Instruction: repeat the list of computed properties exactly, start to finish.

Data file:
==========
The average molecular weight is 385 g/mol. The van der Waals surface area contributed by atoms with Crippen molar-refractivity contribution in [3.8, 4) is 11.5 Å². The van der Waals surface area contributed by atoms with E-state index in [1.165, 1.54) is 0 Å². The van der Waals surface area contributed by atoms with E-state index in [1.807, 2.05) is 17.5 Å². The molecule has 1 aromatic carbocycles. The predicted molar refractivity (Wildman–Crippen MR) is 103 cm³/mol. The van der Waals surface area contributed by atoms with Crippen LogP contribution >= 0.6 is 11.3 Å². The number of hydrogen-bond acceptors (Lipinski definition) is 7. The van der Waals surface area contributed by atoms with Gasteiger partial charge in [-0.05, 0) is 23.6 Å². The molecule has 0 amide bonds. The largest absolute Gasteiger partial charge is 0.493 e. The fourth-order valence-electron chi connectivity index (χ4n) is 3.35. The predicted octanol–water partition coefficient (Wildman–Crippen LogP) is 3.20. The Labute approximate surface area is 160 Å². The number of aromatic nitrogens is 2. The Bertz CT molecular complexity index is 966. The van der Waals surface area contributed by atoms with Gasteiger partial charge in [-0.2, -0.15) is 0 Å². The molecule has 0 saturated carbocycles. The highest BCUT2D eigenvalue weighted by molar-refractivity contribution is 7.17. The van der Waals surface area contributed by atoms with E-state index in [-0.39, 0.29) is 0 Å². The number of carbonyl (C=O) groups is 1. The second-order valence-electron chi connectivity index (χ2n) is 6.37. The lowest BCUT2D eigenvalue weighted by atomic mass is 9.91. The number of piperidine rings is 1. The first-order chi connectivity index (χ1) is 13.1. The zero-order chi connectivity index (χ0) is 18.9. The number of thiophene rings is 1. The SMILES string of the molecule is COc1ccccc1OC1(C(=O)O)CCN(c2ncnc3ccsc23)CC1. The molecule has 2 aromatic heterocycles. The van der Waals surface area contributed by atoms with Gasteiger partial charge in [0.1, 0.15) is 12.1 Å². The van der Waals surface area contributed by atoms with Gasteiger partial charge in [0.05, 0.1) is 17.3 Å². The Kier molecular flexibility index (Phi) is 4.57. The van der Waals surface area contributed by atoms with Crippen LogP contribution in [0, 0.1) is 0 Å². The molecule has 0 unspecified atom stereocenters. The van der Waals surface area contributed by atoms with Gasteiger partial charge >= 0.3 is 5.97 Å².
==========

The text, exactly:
The average molecular weight is 385 g/mol. The van der Waals surface area contributed by atoms with Crippen molar-refractivity contribution in [3.8, 4) is 11.5 Å². The van der Waals surface area contributed by atoms with E-state index in [1.165, 1.54) is 0 Å². The van der Waals surface area contributed by atoms with E-state index in [1.807, 2.05) is 17.5 Å². The molecule has 1 aromatic carbocycles. The predicted molar refractivity (Wildman–Crippen MR) is 103 cm³/mol. The van der Waals surface area contributed by atoms with Crippen LogP contribution >= 0.6 is 11.3 Å². The number of hydrogen-bond acceptors (Lipinski definition) is 7. The van der Waals surface area contributed by atoms with Gasteiger partial charge in [-0.05, 0) is 23.6 Å². The molecule has 0 amide bonds. The largest absolute Gasteiger partial charge is 0.493 e. The fourth-order valence-electron chi connectivity index (χ4n) is 3.35. The predicted octanol–water partition coefficient (Wildman–Crippen LogP) is 3.20. The Labute approximate surface area is 160 Å². The number of aromatic nitrogens is 2. The Bertz CT molecular complexity index is 966. The van der Waals surface area contributed by atoms with Gasteiger partial charge in [-0.2, -0.15) is 0 Å². The molecule has 0 saturated carbocycles. The highest BCUT2D eigenvalue weighted by molar-refractivity contribution is 7.17. The van der Waals surface area contributed by atoms with E-state index in [-0.39, 0.29) is 0 Å². The number of carbonyl (C=O) groups is 1. The second-order valence-electron chi connectivity index (χ2n) is 6.37. The lowest BCUT2D eigenvalue weighted by atomic mass is 9.91. The number of piperidine rings is 1. The first-order chi connectivity index (χ1) is 13.1. The zero-order chi connectivity index (χ0) is 18.9. The number of thiophene rings is 1. The SMILES string of the molecule is COc1ccccc1OC1(C(=O)O)CCN(c2ncnc3ccsc23)CC1. The molecule has 2 aromatic heterocycles. The van der Waals surface area contributed by atoms with Gasteiger partial charge in [0.1, 0.15) is 12.1 Å². The van der Waals surface area contributed by atoms with Gasteiger partial charge in [0.05, 0.1) is 17.3 Å². The Kier molecular flexibility index (Phi) is 4.57. The van der Waals surface area contributed by atoms with Crippen LogP contribution in [0, 0.1) is 0 Å². The molecule has 0 unspecified atom stereocenters. The van der Waals surface area contributed by atoms with Gasteiger partial charge >= 0.3 is 5.97 Å².